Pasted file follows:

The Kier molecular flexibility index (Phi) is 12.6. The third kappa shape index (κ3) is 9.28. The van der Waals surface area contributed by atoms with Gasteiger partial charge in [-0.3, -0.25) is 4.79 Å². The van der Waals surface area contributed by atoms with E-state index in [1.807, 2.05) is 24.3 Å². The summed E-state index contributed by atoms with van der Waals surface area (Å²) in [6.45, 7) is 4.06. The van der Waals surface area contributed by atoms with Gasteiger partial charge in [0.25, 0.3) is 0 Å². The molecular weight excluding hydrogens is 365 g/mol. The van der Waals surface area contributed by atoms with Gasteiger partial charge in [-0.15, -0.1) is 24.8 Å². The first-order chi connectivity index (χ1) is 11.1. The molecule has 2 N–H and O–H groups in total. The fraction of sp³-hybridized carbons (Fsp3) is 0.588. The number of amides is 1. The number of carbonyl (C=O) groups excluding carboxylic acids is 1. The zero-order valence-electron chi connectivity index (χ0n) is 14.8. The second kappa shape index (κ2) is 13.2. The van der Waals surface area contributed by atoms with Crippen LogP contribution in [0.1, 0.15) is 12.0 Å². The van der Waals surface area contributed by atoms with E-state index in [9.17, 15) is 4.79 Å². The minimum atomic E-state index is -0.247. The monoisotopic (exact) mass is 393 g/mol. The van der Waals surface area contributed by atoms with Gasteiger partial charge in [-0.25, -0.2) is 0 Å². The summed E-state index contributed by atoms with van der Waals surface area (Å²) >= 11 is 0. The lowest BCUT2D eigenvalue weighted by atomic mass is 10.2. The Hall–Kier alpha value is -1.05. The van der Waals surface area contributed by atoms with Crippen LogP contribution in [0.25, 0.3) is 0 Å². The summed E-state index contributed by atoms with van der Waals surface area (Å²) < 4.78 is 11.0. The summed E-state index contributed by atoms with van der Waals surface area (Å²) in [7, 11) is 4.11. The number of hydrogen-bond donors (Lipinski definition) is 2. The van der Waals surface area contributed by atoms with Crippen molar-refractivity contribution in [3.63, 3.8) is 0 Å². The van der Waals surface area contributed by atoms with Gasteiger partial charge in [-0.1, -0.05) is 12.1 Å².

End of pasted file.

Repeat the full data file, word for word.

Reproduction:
The Kier molecular flexibility index (Phi) is 12.6. The third kappa shape index (κ3) is 9.28. The van der Waals surface area contributed by atoms with Gasteiger partial charge in [-0.3, -0.25) is 4.79 Å². The van der Waals surface area contributed by atoms with E-state index in [1.807, 2.05) is 24.3 Å². The summed E-state index contributed by atoms with van der Waals surface area (Å²) in [6.45, 7) is 4.06. The van der Waals surface area contributed by atoms with Gasteiger partial charge in [0.25, 0.3) is 0 Å². The molecular weight excluding hydrogens is 365 g/mol. The van der Waals surface area contributed by atoms with Gasteiger partial charge in [-0.15, -0.1) is 24.8 Å². The first-order chi connectivity index (χ1) is 11.1. The molecule has 2 N–H and O–H groups in total. The fraction of sp³-hybridized carbons (Fsp3) is 0.588. The number of amides is 1. The number of carbonyl (C=O) groups excluding carboxylic acids is 1. The zero-order valence-electron chi connectivity index (χ0n) is 14.8. The second kappa shape index (κ2) is 13.2. The van der Waals surface area contributed by atoms with Crippen LogP contribution in [0.1, 0.15) is 12.0 Å². The van der Waals surface area contributed by atoms with E-state index in [9.17, 15) is 4.79 Å². The minimum atomic E-state index is -0.247. The monoisotopic (exact) mass is 393 g/mol. The van der Waals surface area contributed by atoms with Gasteiger partial charge in [-0.25, -0.2) is 0 Å². The summed E-state index contributed by atoms with van der Waals surface area (Å²) >= 11 is 0. The lowest BCUT2D eigenvalue weighted by atomic mass is 10.2. The Hall–Kier alpha value is -1.05. The van der Waals surface area contributed by atoms with Crippen LogP contribution in [0.25, 0.3) is 0 Å². The summed E-state index contributed by atoms with van der Waals surface area (Å²) < 4.78 is 11.0. The summed E-state index contributed by atoms with van der Waals surface area (Å²) in [7, 11) is 4.11. The number of hydrogen-bond donors (Lipinski definition) is 2. The van der Waals surface area contributed by atoms with Crippen molar-refractivity contribution in [3.63, 3.8) is 0 Å². The van der Waals surface area contributed by atoms with Gasteiger partial charge in [-0.1, -0.05) is 12.1 Å².